The Capitals were 0 for 5 on the power play against the Flyers, with two late chances in the third period against goaltender Carter Hart. For the NHL-leading Capitals, who are expected to boast an immaculate power play year after year, five opportunities typically would be a “not if but when” situation.
However, the Capitals have struggled for more than a month to find the back of the net. Since the beginning of December, Washington’s power play has ranked 30th in the league at 13.7 percent. During that stretch, the Capitals have scored seven power-play goals and given up three shorthanded goals.
It all culminated Wednesday in one of the worst showings of the season, during which the unit managed just five shots on goal during 10 minutes with a man advantage. The team also gave up a shorthanded breakaway goal to Kevin Hayes that was the eventual game-winner.
“I think we were just a little too passive,” Backstrom said. “Even if we are at a one-man advantage, we need to be a little more desperate, I think, and, yeah, it’s all about execution, too. If you execute plays good things happen, and we weren’t on the same page tonight.”
Capitals Coach Todd Reirden and his staff look at certain criteria when evaluating the power play, including the number of entries, recoveries and turnovers. None of those numbers was in the Capitals’ favor against the Flyers, and Reirden blamed most of the unit’s problems on its execution and will to outwork the opponent.
“You don’t need to score every time,” Reirden said. “It’s not possible to score every time, but you have to give momentum to your team, and we gave it to the opposition tonight, especially at the end of the second.”
Reirden has emphasized that evaluating the team’s power play is all about not overreacting when things are going well or vice versa. Before Wednesday, the team had been getting chances on the power play but just needed a stronger finish. Against the Flyers, it did not generate enough chances.
Over the past eight games, the Capitals have earned four or more chances on the power play five times. During those games, they are a combined 5 for 24. Curiously, while the power-play unit has struggled, the Capitals have flourished in six-on-five situations. In a comeback win over the San Jose Sharks on Sunday, Washington scored twice with an extra attacker in the final minute of regulation to force overtime.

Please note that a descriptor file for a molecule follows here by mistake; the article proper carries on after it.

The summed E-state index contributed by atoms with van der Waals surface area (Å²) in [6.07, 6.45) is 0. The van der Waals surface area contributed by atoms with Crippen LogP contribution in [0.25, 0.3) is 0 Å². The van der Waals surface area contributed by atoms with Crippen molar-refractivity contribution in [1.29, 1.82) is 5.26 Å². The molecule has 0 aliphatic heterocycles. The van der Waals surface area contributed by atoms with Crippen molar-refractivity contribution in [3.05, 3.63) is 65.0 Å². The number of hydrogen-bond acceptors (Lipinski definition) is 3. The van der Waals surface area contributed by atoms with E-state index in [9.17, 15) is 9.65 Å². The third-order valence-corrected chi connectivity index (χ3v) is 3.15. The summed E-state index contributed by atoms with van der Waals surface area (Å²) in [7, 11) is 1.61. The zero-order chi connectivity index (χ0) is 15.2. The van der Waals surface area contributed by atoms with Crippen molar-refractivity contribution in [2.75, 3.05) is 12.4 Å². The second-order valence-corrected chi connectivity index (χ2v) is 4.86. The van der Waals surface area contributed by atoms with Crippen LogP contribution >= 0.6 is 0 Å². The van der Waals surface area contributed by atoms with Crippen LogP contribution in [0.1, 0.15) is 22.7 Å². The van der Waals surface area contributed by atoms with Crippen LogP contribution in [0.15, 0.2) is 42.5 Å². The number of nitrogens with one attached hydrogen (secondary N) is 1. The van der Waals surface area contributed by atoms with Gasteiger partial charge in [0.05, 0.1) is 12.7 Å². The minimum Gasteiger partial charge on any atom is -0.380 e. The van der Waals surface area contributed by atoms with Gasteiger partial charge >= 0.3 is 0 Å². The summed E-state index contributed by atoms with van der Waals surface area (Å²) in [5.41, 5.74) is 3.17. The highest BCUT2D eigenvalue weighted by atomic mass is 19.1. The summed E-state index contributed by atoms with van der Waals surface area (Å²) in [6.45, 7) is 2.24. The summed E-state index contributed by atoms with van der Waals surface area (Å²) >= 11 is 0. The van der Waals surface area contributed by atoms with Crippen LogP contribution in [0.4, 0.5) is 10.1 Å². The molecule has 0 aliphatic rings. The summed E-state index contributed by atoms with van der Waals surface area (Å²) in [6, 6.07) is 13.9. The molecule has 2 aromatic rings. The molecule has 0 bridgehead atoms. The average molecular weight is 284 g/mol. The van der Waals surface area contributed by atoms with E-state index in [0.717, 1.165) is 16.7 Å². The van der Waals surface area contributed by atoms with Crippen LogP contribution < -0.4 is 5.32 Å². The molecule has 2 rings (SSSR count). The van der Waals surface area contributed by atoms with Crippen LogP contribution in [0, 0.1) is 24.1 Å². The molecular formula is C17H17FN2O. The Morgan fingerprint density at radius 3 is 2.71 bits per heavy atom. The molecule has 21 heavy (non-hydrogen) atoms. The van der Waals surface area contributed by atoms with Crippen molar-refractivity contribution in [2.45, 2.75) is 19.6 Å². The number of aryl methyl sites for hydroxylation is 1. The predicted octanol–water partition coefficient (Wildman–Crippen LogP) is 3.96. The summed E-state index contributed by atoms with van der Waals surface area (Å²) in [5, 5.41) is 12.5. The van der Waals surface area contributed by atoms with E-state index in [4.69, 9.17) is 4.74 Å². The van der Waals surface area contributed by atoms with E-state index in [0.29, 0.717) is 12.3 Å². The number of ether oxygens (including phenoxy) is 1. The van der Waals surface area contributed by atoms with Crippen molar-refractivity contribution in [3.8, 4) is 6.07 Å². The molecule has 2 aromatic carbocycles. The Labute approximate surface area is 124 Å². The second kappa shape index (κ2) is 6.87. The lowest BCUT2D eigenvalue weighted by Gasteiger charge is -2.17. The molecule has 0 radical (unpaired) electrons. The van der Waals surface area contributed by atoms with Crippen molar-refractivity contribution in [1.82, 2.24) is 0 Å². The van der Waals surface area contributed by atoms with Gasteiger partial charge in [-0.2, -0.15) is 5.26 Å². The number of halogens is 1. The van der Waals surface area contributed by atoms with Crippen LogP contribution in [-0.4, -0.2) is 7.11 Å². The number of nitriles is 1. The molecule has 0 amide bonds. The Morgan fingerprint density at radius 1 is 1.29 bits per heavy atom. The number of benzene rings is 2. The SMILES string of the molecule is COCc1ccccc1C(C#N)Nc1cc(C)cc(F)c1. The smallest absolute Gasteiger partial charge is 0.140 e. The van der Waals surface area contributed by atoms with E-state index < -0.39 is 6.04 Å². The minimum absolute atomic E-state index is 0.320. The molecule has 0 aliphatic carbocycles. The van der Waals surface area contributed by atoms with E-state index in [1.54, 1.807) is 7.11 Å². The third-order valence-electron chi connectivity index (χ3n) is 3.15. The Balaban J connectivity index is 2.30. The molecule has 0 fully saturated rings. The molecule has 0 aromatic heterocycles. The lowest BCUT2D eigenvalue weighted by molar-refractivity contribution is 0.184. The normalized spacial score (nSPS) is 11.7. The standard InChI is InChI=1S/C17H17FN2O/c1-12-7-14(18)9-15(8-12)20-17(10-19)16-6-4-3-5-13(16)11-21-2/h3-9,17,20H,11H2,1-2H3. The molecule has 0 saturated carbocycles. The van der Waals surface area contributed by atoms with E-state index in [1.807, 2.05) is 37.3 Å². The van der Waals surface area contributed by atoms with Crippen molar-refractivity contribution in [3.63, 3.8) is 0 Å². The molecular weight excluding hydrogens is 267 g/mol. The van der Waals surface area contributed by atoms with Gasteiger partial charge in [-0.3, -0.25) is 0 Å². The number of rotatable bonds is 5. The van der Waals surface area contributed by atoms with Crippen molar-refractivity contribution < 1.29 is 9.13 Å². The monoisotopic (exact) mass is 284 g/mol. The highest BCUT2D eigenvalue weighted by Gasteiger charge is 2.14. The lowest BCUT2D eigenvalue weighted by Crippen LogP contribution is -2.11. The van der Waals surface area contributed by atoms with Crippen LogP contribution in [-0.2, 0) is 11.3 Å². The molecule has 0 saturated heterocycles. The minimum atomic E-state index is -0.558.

“We’ve converted at some six-on-fives, which are odd-man situations for us … but in terms of our power play and where it ranks in the league, it needs some improvement there,” Reirden said. “We are too good of players for that to happen. [It’s] execution, and when it comes down to it, you have to outwork the opponent, and those are things that fell short [Wednesday] and as a result one of the reasons that [we] came up short.”
Last season, zone entries proved to be a major problem. This season — and especially Wednesday — it has been the power-play setup overall.
Forward Tom Wilson said the Capitals had been getting a lot of good chances, but they just weren’t going in. When that happens, Wilson said, players start to force things to try to make something happen, and the whole system gets out of sync.
“Everyone expects you to perform. Everyone expects you to get it done,” Wilson said. “It’s a lot of responsibility, and those are our top guys. We have to get the job done.”
Wilson, who plays on the second power-play unit, usually gets on the ice with less than half of the power-play time left, after T.J. Oshie comes off with the first unit. Wilson’s role is to try to make “one big play” as the time is running out.
“We got one of the best coaches around the league looking over our power-play film, and we believe in the group, so we will fix it,” Wilson said. “And hopefully as the hockey gets more important we will be hitting our stride.”
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